I've created an EWS version and a Graph/Rest version of this code which should be useable in both OnPrem or Office365. The EWS version can be found in GitHub here the Graph version is in my Exch-REST module which  is available from the PowerShell Gallery and GitHub (version 3.8)

The Code

With the code I've written its separated into two function the first function

 Get-EWSBodyLinks -MailboxName -FolderPath \Inbox -MessageCount 500

 Get-EXREmailBodyLinks -MailboxName -FolderPath \Inbox -MessageCount 500
The inputs are relatively simple it will take the FolderPath and MessagCount for the number of messages you want scanned. Then the function does the parsing of the Message Body and builds 3 dictionary objects with the Links,Images and Basehref details of the underlying HTML body of the messages that are scanned. This property is the added back to the EWS Managed API or Custom Rest object so it available for further pipeline or script processing in PowerShell.  eg

theses properties are collections or URI objects so you can do further things like

$Messages[0].ParsedLinks.Links | select absoluteuri

to just show the absolute URI on a message or if you where just interested in links from a particular URLShortner you could use

$Messages[0].ParsedLinks.Links | where-object dnsSafehost -eq ""

And a whole number of other things

BaseStriker Reporting

In the instance where you want to see which emails are using the base href tags (which may or may not be related to basestriker you can use the following)

$BaseHrefMessages = Get-EWSBodyLinks -MailboxName -FolderPath \Inbox -MessageCount 10000 | where-object {$_.ParsedLinks.HasBaseURL -eq $true} 

$BaseHrefMessages =  Get-EXREmailBodyLinks -MailboxName -FolderPath \Inbox -MessageCount 500 | where-object {$_.ParsedLinks.HasBaseURL -eq $true}  
These examples will return a collection of Messages that are using the BaseURL which you can then have a look at further. For example if you had a Mail that was matching Avanan's sample for BaseStriker the ParsedLinks property on a returned message would look like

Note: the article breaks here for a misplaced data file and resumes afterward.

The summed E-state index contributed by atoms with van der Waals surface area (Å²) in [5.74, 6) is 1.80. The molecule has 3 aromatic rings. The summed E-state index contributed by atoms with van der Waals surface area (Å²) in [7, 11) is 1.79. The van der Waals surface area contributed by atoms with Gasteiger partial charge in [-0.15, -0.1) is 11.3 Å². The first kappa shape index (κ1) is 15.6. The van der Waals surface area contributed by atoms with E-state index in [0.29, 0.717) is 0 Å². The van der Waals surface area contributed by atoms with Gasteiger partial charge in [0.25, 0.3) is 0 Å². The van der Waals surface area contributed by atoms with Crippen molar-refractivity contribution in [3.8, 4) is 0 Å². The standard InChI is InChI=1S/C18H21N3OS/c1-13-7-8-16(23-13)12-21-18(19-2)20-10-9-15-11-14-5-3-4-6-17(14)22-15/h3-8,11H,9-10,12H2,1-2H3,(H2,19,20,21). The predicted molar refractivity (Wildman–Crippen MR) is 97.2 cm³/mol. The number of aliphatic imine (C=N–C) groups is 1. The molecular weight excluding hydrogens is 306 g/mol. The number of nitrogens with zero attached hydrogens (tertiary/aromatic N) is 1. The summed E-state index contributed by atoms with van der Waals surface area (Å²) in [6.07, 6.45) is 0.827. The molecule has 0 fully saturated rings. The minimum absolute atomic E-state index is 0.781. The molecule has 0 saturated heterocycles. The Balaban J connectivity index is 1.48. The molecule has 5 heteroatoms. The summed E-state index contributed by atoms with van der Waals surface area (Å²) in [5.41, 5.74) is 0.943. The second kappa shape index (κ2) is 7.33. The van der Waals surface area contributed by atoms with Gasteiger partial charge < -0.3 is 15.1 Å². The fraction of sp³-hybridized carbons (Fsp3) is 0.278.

In the parsing code I expand out the relative URL's that are used when there is BaseURL in the document.

In most of the scanning that I did on my email there where a few companies that used the BASEURL legitimately for instance it seems to be used in OneDrive where you share a item in the invitation message that gets sent out.


The second cmdlets I've written takes the data from the above functions and then preforms a consolidation report on the Domains in the href links, the domain in the Img src links, the href and img src's. For each of these reporting areas it counts the number of times the link appears and the number of messages that the link or domain appears in. To run the Reports

$Report = Get-LinkReport -MailboxName -FolderPath \Inbox -MessageCount 100

$Report = Get-EXREmailLinkReport -MailboxName -FolderPath \Inbox -MessageCount 100
In these examples you will end up with a $Report variable that contains collections that you could export to CSV or do some further manipulation eg

$Report = Get-EXREmailLinkReport -MailboxName -FolderPath \Inbox -MessageCount 100
$report.Domains | Sort-Object MessageCount -Descending


There are a lot of Links and Images used within email so this type of parsing of Email will produce a lot of data that you need to filter or process further. Eg if you started to find links that you think might be suspect then you may want to look at using a service link VirusTotal which has the ability to scan suspect links and return the results using an API. They also provide a paid for private API's if your going to do this in a high volume nature. The other thing is downloading the body of each email is a pretty costly process so watch out for throttling if your doing this on a large scale basis.